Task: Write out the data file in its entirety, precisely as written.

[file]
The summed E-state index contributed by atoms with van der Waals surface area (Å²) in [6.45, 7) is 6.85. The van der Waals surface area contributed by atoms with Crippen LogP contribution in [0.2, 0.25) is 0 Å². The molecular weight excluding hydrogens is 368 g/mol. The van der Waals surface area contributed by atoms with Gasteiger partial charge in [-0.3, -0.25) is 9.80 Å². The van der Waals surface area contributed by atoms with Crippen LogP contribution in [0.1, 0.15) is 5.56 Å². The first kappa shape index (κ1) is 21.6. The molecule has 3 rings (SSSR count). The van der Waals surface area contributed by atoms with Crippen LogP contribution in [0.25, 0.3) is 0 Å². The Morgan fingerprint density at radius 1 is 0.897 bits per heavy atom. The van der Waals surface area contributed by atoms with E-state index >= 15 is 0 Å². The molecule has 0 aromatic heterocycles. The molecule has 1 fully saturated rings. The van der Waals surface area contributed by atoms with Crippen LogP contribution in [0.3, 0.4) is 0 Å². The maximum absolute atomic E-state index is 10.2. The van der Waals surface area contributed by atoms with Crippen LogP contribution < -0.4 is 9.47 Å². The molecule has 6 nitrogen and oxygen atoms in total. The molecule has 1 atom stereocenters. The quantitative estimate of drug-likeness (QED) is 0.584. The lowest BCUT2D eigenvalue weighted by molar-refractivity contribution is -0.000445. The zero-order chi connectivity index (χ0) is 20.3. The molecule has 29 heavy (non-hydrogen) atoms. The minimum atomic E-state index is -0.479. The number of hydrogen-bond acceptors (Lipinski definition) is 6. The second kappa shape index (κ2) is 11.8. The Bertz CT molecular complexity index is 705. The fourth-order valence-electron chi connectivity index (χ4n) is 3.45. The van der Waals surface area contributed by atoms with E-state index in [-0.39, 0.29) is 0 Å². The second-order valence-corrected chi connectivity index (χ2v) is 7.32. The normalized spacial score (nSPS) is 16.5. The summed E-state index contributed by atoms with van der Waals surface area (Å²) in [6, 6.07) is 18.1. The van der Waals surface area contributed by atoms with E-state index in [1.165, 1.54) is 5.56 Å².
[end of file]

The summed E-state index contributed by atoms with van der Waals surface area (Å²) in [6.45, 7) is 6.85. The van der Waals surface area contributed by atoms with Crippen LogP contribution in [0.2, 0.25) is 0 Å². The molecular weight excluding hydrogens is 368 g/mol. The van der Waals surface area contributed by atoms with Gasteiger partial charge in [-0.3, -0.25) is 9.80 Å². The van der Waals surface area contributed by atoms with Crippen LogP contribution in [0.1, 0.15) is 5.56 Å². The first kappa shape index (κ1) is 21.6. The molecule has 3 rings (SSSR count). The van der Waals surface area contributed by atoms with Crippen LogP contribution in [0.25, 0.3) is 0 Å². The Morgan fingerprint density at radius 1 is 0.897 bits per heavy atom. The van der Waals surface area contributed by atoms with E-state index >= 15 is 0 Å². The molecule has 0 aromatic heterocycles. The molecule has 1 fully saturated rings. The van der Waals surface area contributed by atoms with Crippen LogP contribution in [0.3, 0.4) is 0 Å². The maximum absolute atomic E-state index is 10.2. The van der Waals surface area contributed by atoms with Crippen LogP contribution < -0.4 is 9.47 Å². The molecule has 6 nitrogen and oxygen atoms in total. The molecule has 1 atom stereocenters. The quantitative estimate of drug-likeness (QED) is 0.584. The lowest BCUT2D eigenvalue weighted by molar-refractivity contribution is -0.000445. The zero-order chi connectivity index (χ0) is 20.3. The molecule has 29 heavy (non-hydrogen) atoms. The minimum atomic E-state index is -0.479. The number of hydrogen-bond acceptors (Lipinski definition) is 6. The second kappa shape index (κ2) is 11.8. The Bertz CT molecular complexity index is 705. The fourth-order valence-electron chi connectivity index (χ4n) is 3.45. The van der Waals surface area contributed by atoms with E-state index in [-0.39, 0.29) is 0 Å². The second-order valence-corrected chi connectivity index (χ2v) is 7.32. The normalized spacial score (nSPS) is 16.5. The summed E-state index contributed by atoms with van der Waals surface area (Å²) in [6, 6.07) is 18.1. The van der Waals surface area contributed by atoms with E-state index in [1.165, 1.54) is 5.56 Å².